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Can Exercise Alone Prevent Heart Disease for Overweight?

Posted Jul 07 2009 5:26pm
When one is overweight or obese, the risk of developing many health problems also raises. These include diabetes, hypertension (high blood pressure), stroke, heart disease, etc. Some health experts even link certain types of cancer to obesity.

Research shows that fat cells produce chemicals that can speed up hardening of the arteries and increase inflammation thus harming blood vessels. Meanwhile, physical activity can make for healthier blood vessels and reduce the risk of blood clots.

However, researchers from Boston's Beth Israel Deaconess Medical Center found that exercise would not reduce the risk of heart disease for those who are overweight or obese unless they slim down too. The findings, which were published on April 28, 2008 in the Archives of Internal Medicine, argued that even high quantities of physical activity are highly impossible to reverse the risk of coronary heart disease in overweight or obese women unless they also lose weight.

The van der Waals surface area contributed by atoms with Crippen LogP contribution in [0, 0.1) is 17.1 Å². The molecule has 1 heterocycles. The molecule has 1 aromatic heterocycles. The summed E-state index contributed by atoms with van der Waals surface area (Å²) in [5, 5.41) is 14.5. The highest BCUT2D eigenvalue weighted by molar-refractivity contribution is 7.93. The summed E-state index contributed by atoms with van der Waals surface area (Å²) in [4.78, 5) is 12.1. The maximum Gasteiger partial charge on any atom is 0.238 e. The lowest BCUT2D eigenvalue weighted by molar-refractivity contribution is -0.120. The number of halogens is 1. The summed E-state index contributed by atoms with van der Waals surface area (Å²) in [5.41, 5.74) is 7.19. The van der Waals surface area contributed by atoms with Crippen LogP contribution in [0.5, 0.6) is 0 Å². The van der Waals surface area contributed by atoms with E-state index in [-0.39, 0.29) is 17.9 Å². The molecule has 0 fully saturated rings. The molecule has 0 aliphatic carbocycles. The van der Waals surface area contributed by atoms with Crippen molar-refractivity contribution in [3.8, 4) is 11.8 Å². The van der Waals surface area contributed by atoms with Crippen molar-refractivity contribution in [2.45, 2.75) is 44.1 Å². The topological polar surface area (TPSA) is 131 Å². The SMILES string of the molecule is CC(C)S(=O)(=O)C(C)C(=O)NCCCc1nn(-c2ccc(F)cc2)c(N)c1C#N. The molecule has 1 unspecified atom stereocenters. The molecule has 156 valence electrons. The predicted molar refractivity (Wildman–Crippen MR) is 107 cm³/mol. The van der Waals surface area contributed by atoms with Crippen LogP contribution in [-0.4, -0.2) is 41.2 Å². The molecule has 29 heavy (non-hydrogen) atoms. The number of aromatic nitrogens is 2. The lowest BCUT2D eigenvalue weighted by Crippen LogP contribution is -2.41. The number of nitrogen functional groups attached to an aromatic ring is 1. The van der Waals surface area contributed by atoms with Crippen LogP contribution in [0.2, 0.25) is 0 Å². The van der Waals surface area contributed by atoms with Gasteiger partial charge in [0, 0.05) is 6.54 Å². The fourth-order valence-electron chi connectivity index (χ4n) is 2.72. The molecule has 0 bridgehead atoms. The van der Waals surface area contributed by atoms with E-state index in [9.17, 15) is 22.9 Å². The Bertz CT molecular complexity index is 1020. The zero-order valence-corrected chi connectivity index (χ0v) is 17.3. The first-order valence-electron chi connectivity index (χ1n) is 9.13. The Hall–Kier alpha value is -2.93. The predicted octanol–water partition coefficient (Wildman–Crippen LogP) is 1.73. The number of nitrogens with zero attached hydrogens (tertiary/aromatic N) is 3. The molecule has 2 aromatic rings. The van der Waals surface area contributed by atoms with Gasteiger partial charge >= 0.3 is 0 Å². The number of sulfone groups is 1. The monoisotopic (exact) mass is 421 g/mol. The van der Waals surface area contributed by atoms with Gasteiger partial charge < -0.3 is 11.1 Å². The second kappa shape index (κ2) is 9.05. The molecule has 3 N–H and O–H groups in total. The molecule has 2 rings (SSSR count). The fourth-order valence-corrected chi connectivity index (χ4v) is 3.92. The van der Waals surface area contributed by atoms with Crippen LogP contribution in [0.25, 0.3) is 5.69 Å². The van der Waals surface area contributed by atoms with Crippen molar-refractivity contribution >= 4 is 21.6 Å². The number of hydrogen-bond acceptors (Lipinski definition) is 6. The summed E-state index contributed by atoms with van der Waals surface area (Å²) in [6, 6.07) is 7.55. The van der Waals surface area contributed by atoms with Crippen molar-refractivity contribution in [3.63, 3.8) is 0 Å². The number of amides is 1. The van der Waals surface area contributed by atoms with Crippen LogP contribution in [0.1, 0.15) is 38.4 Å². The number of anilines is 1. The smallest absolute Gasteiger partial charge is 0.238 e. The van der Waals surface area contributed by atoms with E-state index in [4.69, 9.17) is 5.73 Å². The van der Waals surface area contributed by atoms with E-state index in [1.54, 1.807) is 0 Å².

Basing on information from a study of nearly 39,000 women that began in 1992, the study traced a number of health issues. In the study, 34 percent of the women were physically activity based on government guidelines, 31 percent were overweight and 18 percent were obese.

The researchers found that 948 women were diagnosed with heart disease. Those active women with normal weight had the lowest risk but those with normal weight and not active at all had a slightly higher risk of developing heart disease. The risk rises for those active women who were either overweight or obese. People with the highest risk of getting heart disease are those who were overweight or obese and physically inactive.

In conclusion, the researchers stressed that it is important to counseling all women to participate in increasing amounts of regular physical activity and maintaining a healthy weight in order to lower the risk of coronary heart disease.
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